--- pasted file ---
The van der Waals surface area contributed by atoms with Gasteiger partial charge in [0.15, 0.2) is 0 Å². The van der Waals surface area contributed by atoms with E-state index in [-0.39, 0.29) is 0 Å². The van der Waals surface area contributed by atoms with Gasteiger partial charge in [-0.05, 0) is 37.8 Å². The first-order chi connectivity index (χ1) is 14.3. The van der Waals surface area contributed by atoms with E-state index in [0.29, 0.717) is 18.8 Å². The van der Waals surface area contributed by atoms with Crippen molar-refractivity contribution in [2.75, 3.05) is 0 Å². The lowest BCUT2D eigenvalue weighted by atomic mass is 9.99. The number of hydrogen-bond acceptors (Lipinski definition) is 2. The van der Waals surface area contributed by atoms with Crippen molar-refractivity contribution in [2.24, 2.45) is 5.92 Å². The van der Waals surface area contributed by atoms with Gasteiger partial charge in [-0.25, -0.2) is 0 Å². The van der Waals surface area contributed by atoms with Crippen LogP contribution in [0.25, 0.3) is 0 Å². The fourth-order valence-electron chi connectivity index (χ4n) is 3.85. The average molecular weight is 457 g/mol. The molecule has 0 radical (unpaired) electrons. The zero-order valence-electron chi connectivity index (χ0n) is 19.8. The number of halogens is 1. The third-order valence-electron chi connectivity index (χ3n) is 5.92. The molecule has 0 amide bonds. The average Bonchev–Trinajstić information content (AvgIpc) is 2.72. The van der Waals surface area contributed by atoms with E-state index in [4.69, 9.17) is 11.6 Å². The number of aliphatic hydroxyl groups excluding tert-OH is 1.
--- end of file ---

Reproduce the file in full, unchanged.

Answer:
The van der Waals surface area contributed by atoms with Gasteiger partial charge in [0.15, 0.2) is 0 Å². The van der Waals surface area contributed by atoms with E-state index in [-0.39, 0.29) is 0 Å². The van der Waals surface area contributed by atoms with Gasteiger partial charge in [-0.05, 0) is 37.8 Å². The first-order chi connectivity index (χ1) is 14.3. The van der Waals surface area contributed by atoms with E-state index in [0.29, 0.717) is 18.8 Å². The van der Waals surface area contributed by atoms with Crippen molar-refractivity contribution in [2.75, 3.05) is 0 Å². The lowest BCUT2D eigenvalue weighted by atomic mass is 9.99. The number of hydrogen-bond acceptors (Lipinski definition) is 2. The van der Waals surface area contributed by atoms with Crippen molar-refractivity contribution in [2.24, 2.45) is 5.92 Å². The van der Waals surface area contributed by atoms with Gasteiger partial charge in [-0.25, -0.2) is 0 Å². The van der Waals surface area contributed by atoms with Crippen LogP contribution in [0.25, 0.3) is 0 Å². The fourth-order valence-electron chi connectivity index (χ4n) is 3.85. The average molecular weight is 457 g/mol. The molecule has 0 radical (unpaired) electrons. The zero-order valence-electron chi connectivity index (χ0n) is 19.8. The number of halogens is 1. The third-order valence-electron chi connectivity index (χ3n) is 5.92. The molecule has 0 amide bonds. The average Bonchev–Trinajstić information content (AvgIpc) is 2.72. The van der Waals surface area contributed by atoms with E-state index in [4.69, 9.17) is 11.6 Å². The number of aliphatic hydroxyl groups excluding tert-OH is 1.